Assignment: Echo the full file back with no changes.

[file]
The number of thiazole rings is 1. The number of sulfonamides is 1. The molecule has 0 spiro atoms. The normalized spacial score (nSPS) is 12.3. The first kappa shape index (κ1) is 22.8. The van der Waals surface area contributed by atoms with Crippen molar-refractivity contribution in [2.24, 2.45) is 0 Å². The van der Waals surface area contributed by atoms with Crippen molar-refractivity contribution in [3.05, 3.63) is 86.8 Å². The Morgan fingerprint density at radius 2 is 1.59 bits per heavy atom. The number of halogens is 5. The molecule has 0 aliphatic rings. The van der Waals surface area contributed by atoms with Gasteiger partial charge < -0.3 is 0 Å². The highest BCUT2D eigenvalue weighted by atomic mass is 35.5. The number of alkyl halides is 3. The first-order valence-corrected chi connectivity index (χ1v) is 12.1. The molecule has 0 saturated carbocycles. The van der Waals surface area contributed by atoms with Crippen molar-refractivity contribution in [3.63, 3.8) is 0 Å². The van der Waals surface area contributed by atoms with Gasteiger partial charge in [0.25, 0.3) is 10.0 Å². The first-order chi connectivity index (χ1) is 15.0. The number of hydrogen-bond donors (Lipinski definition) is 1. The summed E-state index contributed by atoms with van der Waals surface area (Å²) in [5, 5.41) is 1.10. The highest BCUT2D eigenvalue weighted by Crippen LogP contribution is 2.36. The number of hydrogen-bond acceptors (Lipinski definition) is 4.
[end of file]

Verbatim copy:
The number of thiazole rings is 1. The number of sulfonamides is 1. The molecule has 0 spiro atoms. The normalized spacial score (nSPS) is 12.3. The first kappa shape index (κ1) is 22.8. The van der Waals surface area contributed by atoms with Crippen molar-refractivity contribution in [2.24, 2.45) is 0 Å². The van der Waals surface area contributed by atoms with Crippen molar-refractivity contribution in [3.05, 3.63) is 86.8 Å². The Morgan fingerprint density at radius 2 is 1.59 bits per heavy atom. The number of halogens is 5. The molecule has 0 aliphatic rings. The van der Waals surface area contributed by atoms with Gasteiger partial charge < -0.3 is 0 Å². The highest BCUT2D eigenvalue weighted by atomic mass is 35.5. The number of alkyl halides is 3. The first-order valence-corrected chi connectivity index (χ1v) is 12.1. The molecule has 0 saturated carbocycles. The van der Waals surface area contributed by atoms with Crippen molar-refractivity contribution in [3.63, 3.8) is 0 Å². The van der Waals surface area contributed by atoms with Gasteiger partial charge in [0.25, 0.3) is 10.0 Å². The first-order chi connectivity index (χ1) is 15.0. The number of hydrogen-bond donors (Lipinski definition) is 1. The summed E-state index contributed by atoms with van der Waals surface area (Å²) in [5, 5.41) is 1.10. The highest BCUT2D eigenvalue weighted by Crippen LogP contribution is 2.36. The number of hydrogen-bond acceptors (Lipinski definition) is 4.